LONDON (Dispatches) - The U.S. dollar has lost to the euro as the number one currency for global transactions for the first time in nearly eight years, said the Society for Worldwide Interbank Financial Telecommunications (SWIFT).
According to Bloomberg citing monthly SWIFT data, the last time the euro was in the number one spot was February 2013.
Data from SWIFT, which handles cross-border international payments for more than 11,000 financial institutions in 200 countries, showed the European Union’s single currency was the most used one last month. It was followed by the greenback, then the British pound, and the Japanese yen. In the fifth spot was the Canadian dollar, which has moved China’s yuan to sixth place.
Statistics showed that 37.8 percent of the SWIFT cash transfers were completed in euros in October, rising six percent from about a year ago and marking the highest level since February 2013. The use of the U.S. dollar dropped to 37.64 percent, down 4.6 percentage points.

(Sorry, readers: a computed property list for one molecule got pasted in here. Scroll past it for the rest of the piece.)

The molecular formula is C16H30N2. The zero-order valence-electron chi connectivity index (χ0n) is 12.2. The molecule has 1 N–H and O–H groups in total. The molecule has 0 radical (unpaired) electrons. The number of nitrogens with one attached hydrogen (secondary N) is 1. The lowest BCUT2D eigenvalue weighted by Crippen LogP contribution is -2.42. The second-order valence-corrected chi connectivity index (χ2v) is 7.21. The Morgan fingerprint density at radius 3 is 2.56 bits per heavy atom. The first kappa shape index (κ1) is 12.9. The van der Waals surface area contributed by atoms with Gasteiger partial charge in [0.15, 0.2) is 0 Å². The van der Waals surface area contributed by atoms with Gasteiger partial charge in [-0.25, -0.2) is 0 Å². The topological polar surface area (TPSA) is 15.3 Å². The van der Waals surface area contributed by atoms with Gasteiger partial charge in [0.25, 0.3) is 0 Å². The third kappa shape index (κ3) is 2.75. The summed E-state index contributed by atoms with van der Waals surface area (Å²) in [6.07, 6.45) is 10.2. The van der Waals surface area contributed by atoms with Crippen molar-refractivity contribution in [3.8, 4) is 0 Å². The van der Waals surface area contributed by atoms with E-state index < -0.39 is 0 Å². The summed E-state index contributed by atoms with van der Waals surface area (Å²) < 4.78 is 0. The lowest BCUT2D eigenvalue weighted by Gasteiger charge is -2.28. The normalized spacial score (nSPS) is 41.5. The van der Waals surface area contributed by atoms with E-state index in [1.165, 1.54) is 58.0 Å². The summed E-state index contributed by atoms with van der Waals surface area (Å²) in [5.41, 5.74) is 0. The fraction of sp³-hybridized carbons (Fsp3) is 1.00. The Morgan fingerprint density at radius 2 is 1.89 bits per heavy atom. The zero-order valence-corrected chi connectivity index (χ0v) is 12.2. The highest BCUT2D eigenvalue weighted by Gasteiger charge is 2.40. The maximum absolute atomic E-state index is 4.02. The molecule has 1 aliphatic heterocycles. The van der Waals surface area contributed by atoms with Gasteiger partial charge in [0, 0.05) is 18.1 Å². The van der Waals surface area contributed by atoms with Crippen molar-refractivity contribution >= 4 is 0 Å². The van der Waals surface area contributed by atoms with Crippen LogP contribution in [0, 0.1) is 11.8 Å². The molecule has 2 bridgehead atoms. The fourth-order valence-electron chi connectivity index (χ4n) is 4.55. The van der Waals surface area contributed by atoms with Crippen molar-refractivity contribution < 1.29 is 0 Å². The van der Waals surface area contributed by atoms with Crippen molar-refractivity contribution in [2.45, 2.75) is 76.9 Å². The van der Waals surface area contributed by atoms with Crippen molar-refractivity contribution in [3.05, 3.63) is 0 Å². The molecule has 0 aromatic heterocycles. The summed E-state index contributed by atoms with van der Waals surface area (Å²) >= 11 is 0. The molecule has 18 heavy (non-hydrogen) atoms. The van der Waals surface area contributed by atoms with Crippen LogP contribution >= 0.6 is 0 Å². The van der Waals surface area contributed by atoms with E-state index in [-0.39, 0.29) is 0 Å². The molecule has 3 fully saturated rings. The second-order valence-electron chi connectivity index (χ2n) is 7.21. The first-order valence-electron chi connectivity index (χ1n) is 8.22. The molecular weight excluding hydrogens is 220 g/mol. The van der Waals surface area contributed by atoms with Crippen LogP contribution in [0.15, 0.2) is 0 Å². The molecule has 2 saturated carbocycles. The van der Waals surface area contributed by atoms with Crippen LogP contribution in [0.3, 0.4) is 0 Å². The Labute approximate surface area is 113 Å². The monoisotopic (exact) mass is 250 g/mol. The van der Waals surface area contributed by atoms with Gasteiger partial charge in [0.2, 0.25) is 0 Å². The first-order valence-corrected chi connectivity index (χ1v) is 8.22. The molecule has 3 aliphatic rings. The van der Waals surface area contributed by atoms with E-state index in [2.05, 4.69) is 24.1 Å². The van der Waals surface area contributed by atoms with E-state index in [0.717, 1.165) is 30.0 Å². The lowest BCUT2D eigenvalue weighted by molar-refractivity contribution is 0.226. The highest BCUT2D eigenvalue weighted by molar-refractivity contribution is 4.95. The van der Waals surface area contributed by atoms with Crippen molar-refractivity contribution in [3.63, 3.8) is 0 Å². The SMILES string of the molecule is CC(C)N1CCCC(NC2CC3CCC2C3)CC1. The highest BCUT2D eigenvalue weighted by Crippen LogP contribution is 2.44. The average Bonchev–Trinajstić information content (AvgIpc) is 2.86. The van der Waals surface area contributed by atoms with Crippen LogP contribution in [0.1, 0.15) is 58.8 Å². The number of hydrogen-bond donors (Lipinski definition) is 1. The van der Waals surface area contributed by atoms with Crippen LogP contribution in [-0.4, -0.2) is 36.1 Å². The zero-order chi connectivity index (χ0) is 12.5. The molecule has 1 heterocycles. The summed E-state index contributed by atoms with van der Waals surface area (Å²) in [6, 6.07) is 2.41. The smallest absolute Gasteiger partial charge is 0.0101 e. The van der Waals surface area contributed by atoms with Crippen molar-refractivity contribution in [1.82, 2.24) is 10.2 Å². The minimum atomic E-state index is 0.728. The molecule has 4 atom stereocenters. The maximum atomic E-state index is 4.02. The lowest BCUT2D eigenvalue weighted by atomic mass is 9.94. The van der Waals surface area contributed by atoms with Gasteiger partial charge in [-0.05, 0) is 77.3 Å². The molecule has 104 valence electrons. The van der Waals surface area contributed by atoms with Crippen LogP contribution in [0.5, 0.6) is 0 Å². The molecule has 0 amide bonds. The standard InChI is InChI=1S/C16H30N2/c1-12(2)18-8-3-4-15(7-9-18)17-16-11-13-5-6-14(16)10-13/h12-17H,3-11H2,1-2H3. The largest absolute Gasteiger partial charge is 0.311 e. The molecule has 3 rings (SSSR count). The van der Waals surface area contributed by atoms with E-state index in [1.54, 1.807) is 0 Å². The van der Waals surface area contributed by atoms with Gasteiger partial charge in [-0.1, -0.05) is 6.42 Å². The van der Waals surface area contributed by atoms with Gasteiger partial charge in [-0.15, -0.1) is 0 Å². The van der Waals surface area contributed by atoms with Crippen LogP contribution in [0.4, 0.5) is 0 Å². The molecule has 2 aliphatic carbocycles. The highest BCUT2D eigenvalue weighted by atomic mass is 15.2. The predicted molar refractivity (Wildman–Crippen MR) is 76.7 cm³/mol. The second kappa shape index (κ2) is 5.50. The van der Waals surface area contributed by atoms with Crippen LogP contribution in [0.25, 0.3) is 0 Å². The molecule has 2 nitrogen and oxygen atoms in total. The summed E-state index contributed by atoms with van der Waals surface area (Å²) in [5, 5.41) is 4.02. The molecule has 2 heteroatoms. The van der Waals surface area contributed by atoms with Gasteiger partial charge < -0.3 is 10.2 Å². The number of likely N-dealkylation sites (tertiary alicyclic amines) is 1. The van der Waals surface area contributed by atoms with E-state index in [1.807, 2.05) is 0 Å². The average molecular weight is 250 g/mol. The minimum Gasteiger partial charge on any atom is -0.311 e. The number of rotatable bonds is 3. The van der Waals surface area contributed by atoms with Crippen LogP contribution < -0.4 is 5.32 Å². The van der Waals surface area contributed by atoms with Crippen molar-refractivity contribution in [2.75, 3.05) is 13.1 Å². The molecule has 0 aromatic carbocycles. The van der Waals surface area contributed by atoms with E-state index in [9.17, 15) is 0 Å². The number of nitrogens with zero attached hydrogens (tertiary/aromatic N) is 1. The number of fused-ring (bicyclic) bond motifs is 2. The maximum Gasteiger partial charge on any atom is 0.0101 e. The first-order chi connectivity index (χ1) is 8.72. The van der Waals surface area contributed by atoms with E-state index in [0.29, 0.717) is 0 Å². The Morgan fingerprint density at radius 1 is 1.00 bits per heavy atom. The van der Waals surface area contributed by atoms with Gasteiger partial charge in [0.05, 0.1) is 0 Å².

The U.S. currency has weakened more than 11 percent from its March peak, based on a Bloomberg index that measures it against a basket of major peers. Analysts are predicting its valuation to drop further.
Still, the Bank of International Settlements (BIS) said in its June report that the U.S. dollar remained a dominant force in international finance. According to BIS, "around 85 percent of all foreign exchange transactions occur against the US dollar. It is the world’s primary reserve currency, accounting for 61 percent of official foreign exchange reserves.”